Monday, 27 December 2021

Merchants of War and Peace - by Song-Chuan Chen - Summary of Arguments

Song-Chuan Chen's Merchants of War and Peace is a fine piece of historical research which explores the origin of the arguments that ultimately would be used in lobbying the Whig Government and would persuade Palmerston to send the military force that launched the First Opium War (1839-42).

Chen's thesis is that the pro- and anti- war arguments originated in the Merchant communities in the 'factories' of Canton. The 'Warlike' party (which included James Matheson and William Jardine) worked out their arguments in the Canton Register; these were opposed by the 'Pacific' party whose mouthpiece was the Canton Press. 

According to Chen, the case for war distilled down to an argument for free trade: namely that the Qing dynasty's policy of giving Canton a monopoly on external trade was protectionist, and that the only way that this was likely to change was by the British military imposing change by force. 

An important aspect of this argument was the development of a narrative that China was isolationist, which stood in stark contrast to the traditional view of China (originally propagated by Jesuits during the Ming Dynasty - 1368-1644) was that China was a 'peaceable' nation. The Warlike party were able to draw on the failed Macartney (1793) and Amherst (1816) embassies to the Qing court as evidence that China was anti-commercial and insular. Shifting public opinion from viewing China as 'Peaceable' to being 'Isolationist' was key to the Warlike narrative - and its impact has carried into the C21.

Other arguments which focused on the lack of respect for the British were secondary (e.g., whether or not the Chinese term yi should be translated as 'foreigner' or 'barbarian'; or whether Chinese officials disrespected Britain by turning their back on the portrait of the King, or by rejecting British officials). 

Chen argues that one important factor to the ultimate success of the warlike party was that the Canton merchants had up-to-date detailed knowledge of China, including being able to make a detailed evaluation of its military capability.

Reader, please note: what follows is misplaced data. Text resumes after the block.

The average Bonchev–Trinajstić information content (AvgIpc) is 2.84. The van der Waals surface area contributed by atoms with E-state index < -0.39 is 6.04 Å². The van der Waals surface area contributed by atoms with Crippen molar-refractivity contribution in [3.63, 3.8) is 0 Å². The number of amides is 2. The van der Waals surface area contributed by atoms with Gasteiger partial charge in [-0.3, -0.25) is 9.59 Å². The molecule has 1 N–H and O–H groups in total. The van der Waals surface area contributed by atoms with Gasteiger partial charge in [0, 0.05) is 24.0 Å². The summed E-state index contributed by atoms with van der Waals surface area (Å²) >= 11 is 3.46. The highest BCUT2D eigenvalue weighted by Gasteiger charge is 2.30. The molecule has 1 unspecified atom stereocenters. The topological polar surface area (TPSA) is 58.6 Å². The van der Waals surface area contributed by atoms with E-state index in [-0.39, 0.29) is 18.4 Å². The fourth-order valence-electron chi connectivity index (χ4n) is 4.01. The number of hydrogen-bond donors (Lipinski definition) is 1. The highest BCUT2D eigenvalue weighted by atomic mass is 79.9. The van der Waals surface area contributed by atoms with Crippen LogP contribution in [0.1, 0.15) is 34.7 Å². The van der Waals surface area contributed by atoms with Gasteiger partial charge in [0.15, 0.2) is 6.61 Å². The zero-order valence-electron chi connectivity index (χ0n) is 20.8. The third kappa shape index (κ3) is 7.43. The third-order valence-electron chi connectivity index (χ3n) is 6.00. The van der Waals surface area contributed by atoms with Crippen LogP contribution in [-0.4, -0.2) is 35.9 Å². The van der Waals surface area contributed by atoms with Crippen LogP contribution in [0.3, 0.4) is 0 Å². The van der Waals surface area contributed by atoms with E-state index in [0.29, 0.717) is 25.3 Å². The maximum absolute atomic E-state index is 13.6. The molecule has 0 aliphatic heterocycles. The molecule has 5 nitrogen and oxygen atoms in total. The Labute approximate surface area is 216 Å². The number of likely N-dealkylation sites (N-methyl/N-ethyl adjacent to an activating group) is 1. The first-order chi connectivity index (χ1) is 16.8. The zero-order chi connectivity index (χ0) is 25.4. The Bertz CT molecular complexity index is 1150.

Chen points out that the approach of the Qing Dynasty (1644-1911) to foreigners was driven by internal politics: namely that the Manchu rulers feared that foreigners would side with the Han majority in a civil war. Their foreign policy was to put in place 'soft borders' to distance foreigners and thus to protect their position. The use of the term yi  was part of this distancing; as was the establishment of 'five rules' of the 'Canton system' which outlined the rigorous conditions for foreign merchants in 1757 (See pp.46-47). 

Chen draws attention to the role that the Canton merchants played in negotiating this monopoly, which reduced the number of foreign trading ports from four (Canton, Amoy, Ningbo and Shanghai) to one (Canton).

"From the Imperial perspective, the Canton system assuaged the political security fears of the Manchurian and Chinese ruling classes and, at the same time, allowed them to extract profits from the Canton maritime trade." (p.159)

On the other hand, the Pacific Party adopted a laissez-faire approach, believing in the power of commerce and that China had the right to conduct is own policy as it wished and that the British who traded in Canton should submit to the rules of the Chinese (p.34-5).

Chen's research traces how these arguments that were circulating in Canton became the key arguments in the lobbying of the British Whig Government throughout the 1830s. He cross-references the cases made in the Canton Register with the arguments that subsequently were used in the English press and in pamphlets published. Chen echoes other scholars in arguing that the tide of opinion in Parliament and wider British society began to shift in the second half the decade culminating in Palmerston's decision in 1839. 

Chen rejects the arguments of  Glenn Malancon (Britain's China Policy and the Opium Crisis 2003) that Palmerston reached the war decision on his own prior to meeting Jardine on 27th September 1839, arguing that Jardine played a key role in supplying "military intelligence, war strategy and the demands for treaty negotiation" (p.120). The correlation of the battle plan, the subsequent terms of the Treaty of Nanking and that the cabinet took the war decision just three days after the Jardine-Palmerston meeting, for Chen are too coincidental for Jardine not to have be instrumental in getting Parmerston over the line.